This week the Jewish world mourns the death of Rabbi Lord Jonathan Sacks. If you don’t know of Rabbi Sacks, you will be in for a treat when you find his writing. He was an Orthodox rabbi, but he made the particular universal, building bridges across faiths. This is particularly relevant as we read about the Cave of Machpelah and the city of Hebron. He was the Chief Rabbi of the United Kingdom from 1991 to 2013. In 2002 in The Dignity of Difference: How to Avoid a Clash of Civilizations, he wrote “God has spoken to [hu]mankind in many languages: through Judaism to Jews, Christianity to Christians, Islam to Muslims,” … “No one creed has a monopoly on spiritual truth; no one civilization encompasses all the spiritual, ethical and artistic expressions of [hu]mankind.”…“God is greater than religion.”

But perhaps more relevant and important to our topic this morning and to what’s happening in our country, Rabbi Sacks again and again wrote of the human responsibility to make meaning of our lives and to do so in particular by contributing ourselves to making our world more whole. In his book, To Heal a Fractured World, Rabbi Sacks wrote:
“As long as there is hunger, poverty and treatable disease in the world there is work for us to do. As long as nations fight, and men hate, and corruption stalks the corridors of power; as long as there is unemployment and homelessness, depression and despair, our task is not yet done, and we hear, if we listen carefully enough, the voice of God asking us, as God asked the first humans, ‘Where are you?’ (To Heal a Fractured World, 82)

And in relation to the question about where God’s responsibility for fulfilling promises ends and human responsibility for taking action begins, he said:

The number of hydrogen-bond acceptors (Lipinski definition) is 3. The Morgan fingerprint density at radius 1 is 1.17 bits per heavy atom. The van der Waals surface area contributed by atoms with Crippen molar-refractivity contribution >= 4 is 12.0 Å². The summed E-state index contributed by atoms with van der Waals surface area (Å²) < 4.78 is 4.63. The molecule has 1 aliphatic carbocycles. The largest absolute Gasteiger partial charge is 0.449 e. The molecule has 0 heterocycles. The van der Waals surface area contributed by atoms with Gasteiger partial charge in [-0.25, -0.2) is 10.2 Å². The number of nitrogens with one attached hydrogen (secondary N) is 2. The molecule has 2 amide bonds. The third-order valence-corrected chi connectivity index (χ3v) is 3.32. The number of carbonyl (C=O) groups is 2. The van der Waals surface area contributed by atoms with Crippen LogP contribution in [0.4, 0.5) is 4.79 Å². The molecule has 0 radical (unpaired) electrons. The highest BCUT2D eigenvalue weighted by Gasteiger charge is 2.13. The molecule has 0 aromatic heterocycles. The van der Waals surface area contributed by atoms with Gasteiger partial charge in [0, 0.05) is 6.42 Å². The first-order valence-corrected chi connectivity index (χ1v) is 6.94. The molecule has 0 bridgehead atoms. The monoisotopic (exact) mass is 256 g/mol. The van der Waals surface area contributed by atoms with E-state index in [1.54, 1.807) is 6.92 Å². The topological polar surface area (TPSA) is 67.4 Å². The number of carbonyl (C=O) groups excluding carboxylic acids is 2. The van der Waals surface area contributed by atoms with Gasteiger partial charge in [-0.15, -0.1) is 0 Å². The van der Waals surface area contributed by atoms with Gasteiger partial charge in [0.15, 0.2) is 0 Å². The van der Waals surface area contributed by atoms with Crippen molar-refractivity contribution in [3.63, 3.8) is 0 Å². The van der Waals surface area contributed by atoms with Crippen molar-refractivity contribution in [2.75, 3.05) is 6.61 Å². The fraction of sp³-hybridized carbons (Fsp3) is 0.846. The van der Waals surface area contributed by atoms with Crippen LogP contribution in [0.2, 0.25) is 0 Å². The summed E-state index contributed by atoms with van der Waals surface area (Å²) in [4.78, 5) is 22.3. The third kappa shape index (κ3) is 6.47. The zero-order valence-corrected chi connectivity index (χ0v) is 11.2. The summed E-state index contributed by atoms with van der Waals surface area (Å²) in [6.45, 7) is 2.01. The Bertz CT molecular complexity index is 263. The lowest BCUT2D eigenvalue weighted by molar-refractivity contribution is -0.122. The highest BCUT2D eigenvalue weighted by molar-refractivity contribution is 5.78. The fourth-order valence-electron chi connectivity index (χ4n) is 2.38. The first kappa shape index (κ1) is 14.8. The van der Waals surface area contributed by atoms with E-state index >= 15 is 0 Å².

“One of Judaism’s most distinctive and challenging ideas is its ethics of responsibility, the idea that God invites us to become, in the rabbinic phrase, [God’s] ‘partners in the work of creation’. The God who created the world in love calls on us to create in love. The God who gave us the gift of freedom asks us to use it to honor and enhance the freedom of others. God, the ultimate Other, asks us to reach out to the human other. Life is God’s call to responsibility.

…part of our role as Jews is to make a difference, to mend the fractures of the world, a day at a time, an act at a time, for as long as it takes to make it a place of justice and compassion where the lonely are not alone, the poor not without help; where the cry of the vulnerable is heeded and those who are wronged are heard. When this happens, the Jewish spirit is at its best, and we are able to bring a little fragment of heaven down here on earth.”

So on this Shabbat, in the eighth month of a global pandemic in which, Hannah, your mom has taken particular responsibility to teach and to calm and to heal and to make our world more whole, needed leadership for which we are all profoundly grateful, we pray that each of us will be inspired to find our contribution as Rabbi Sacks urges us to do. Every year is not going to be equally good, but every year will have opportunities for us to look at the arc of history taking place around us, and like Abraham, to find where we can take action to bring God’s promise of justice and mercy and love and freedom and peace closer to fulfillment.

Ken Yehi Ratzon.